Time to move to the suburbs?

Image courtesy of digitalart/FreeDigitalPhotos.net

Image courtesy of digitalart/FreeDigitalPhotos.net

Urban Outfitters is not looking as hip and cool as it used to be, at least according to its third quarter earnings. Sure the company posted growth, but mainly from its Anthropologie and Free People brands – not from its namesake. Which I suppose stings a bit in the portfolio. While the company beat its sales estimates by $1 million, coming in at $814 million, it was its earnings that provided the fiscal bummer. The company earned just over $47 million and $0.35 per share which might seem solid, but really Wall Street expected earnings of $0.41 per share. What made those earnings that much more fashion-backward was the fact that the same time a year ago the company pulled in $70 million and $0.47 per share. Some were wondering if maybe the company’s disappointing earnings had more than a little to do with some of its more offensive merchandising offerings, like the blood-spattered Kent State sweatshirt or the women’s “Eat Less” t-shirt. Even though the items were eventually pulled from the shelves, it still begs the question if they left an un-hip impression on the very consumers it tends to attract.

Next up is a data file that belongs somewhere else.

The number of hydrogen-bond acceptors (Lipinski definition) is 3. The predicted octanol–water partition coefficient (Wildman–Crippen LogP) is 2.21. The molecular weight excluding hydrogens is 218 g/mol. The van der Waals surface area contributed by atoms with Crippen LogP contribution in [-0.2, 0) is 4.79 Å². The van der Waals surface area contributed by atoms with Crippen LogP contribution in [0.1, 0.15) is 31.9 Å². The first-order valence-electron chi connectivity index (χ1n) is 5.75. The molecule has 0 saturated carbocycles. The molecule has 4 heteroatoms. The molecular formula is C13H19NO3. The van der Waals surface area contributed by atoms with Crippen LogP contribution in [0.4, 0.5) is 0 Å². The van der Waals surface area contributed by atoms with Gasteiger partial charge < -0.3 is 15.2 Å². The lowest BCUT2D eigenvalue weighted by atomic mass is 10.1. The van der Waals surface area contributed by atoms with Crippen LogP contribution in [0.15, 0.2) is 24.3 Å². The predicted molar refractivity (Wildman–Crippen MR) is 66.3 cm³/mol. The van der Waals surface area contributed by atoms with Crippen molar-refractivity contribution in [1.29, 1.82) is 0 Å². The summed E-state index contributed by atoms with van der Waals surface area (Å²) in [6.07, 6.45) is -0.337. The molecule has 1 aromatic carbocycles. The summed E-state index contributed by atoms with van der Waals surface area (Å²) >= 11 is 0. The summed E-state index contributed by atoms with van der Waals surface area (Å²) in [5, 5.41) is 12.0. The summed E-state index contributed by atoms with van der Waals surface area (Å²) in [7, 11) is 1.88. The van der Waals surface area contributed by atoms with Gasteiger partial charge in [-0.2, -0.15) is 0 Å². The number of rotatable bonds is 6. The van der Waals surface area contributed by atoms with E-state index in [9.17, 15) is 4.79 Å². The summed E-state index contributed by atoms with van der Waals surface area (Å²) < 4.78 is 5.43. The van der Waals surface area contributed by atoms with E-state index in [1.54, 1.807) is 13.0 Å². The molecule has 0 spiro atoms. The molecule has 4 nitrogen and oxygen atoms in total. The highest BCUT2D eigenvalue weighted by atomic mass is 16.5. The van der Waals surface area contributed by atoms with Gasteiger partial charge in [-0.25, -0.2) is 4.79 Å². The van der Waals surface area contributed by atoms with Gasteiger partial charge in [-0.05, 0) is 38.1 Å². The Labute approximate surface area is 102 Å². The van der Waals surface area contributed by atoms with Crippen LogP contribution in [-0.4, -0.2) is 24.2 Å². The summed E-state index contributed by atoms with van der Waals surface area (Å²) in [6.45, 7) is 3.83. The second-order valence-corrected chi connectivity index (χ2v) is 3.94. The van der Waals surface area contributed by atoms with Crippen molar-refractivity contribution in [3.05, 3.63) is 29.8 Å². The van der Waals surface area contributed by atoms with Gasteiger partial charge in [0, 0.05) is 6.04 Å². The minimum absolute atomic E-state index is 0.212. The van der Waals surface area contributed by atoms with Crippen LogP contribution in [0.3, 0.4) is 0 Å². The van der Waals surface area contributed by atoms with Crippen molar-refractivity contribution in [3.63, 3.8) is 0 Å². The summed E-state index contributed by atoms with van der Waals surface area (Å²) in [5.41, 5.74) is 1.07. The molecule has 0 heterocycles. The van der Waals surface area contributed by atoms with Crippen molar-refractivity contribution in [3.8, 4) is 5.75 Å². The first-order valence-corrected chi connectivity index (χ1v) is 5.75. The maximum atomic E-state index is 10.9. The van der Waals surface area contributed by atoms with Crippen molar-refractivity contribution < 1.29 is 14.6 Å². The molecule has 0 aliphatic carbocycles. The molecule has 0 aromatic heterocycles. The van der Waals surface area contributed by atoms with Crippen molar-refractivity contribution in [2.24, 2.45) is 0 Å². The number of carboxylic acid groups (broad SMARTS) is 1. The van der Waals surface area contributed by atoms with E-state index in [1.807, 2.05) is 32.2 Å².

Washington State’s New High, Uber Vs. NYC Cabbies and Bed Bath Not Above and Beyond

On a high note…

Image courtesy of Paul/FreeDigitalPhotos.net

Image courtesy of Paul/FreeDigitalPhotos.net

A big shout out goes to Washington today as it becomes the second state to legalize selling and using recreational marijuana. Medical use of the buzz-inducing plant has already been legal there for quite some time. While you might wonder if Washington is doing this out of the kindness of its heart or to increase revenue of the snacking industry, you might also consider the $200 million in taxes and fees related to marijuana that the state expects to rake in over the next four years. “I think they’ve got a good handle on what they’re doing,” says Andrew Freedman, Colorado’s Director of Marijuana Coordination. I wonder what he listed as skills and relevant experience on his resume. Colorado, which had the financial prescience to legalize marijuana much earlier this year, has already generated tens of millions of dollars for the state. Tourists and residents of Washington can expect some shortages and unusually high – no pun intended (well maybe just a little)  – prices until the state can work out the supply and demand kinks of the newly legalized substance but it should be worth it as experts say that legalization leads to better pot potency.